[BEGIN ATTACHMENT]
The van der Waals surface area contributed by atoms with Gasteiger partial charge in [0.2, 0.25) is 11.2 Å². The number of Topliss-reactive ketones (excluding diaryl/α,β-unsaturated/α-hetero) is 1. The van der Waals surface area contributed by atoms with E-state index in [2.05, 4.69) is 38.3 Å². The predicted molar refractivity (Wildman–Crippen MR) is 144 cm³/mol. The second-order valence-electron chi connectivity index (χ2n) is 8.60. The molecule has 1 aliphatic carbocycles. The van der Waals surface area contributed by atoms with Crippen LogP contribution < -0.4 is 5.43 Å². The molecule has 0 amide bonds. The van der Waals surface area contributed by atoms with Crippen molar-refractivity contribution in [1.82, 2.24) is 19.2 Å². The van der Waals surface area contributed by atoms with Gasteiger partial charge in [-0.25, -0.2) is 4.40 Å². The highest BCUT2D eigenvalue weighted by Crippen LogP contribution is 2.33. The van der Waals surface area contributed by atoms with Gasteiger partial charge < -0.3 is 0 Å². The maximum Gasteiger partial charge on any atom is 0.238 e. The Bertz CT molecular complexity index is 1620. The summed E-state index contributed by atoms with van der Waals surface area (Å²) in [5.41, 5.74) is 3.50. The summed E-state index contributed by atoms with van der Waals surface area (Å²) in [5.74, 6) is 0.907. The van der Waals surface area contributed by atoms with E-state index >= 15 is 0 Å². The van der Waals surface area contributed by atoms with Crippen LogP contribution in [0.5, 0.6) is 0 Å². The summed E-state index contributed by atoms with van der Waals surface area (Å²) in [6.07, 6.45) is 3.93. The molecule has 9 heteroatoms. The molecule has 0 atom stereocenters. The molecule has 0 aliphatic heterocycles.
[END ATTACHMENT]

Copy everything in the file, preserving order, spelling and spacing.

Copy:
The van der Waals surface area contributed by atoms with Gasteiger partial charge in [0.2, 0.25) is 11.2 Å². The number of Topliss-reactive ketones (excluding diaryl/α,β-unsaturated/α-hetero) is 1. The van der Waals surface area contributed by atoms with E-state index in [2.05, 4.69) is 38.3 Å². The predicted molar refractivity (Wildman–Crippen MR) is 144 cm³/mol. The second-order valence-electron chi connectivity index (χ2n) is 8.60. The molecule has 1 aliphatic carbocycles. The van der Waals surface area contributed by atoms with Crippen LogP contribution < -0.4 is 5.43 Å². The molecule has 0 amide bonds. The van der Waals surface area contributed by atoms with Crippen molar-refractivity contribution in [1.82, 2.24) is 19.2 Å². The van der Waals surface area contributed by atoms with Gasteiger partial charge in [-0.25, -0.2) is 4.40 Å². The highest BCUT2D eigenvalue weighted by Crippen LogP contribution is 2.33. The van der Waals surface area contributed by atoms with Gasteiger partial charge < -0.3 is 0 Å². The maximum Gasteiger partial charge on any atom is 0.238 e. The Bertz CT molecular complexity index is 1620. The summed E-state index contributed by atoms with van der Waals surface area (Å²) in [5.41, 5.74) is 3.50. The summed E-state index contributed by atoms with van der Waals surface area (Å²) in [5.74, 6) is 0.907. The van der Waals surface area contributed by atoms with E-state index >= 15 is 0 Å². The van der Waals surface area contributed by atoms with Crippen LogP contribution in [0.5, 0.6) is 0 Å². The summed E-state index contributed by atoms with van der Waals surface area (Å²) in [6.07, 6.45) is 3.93. The molecule has 9 heteroatoms. The molecule has 0 atom stereocenters. The molecule has 0 aliphatic heterocycles.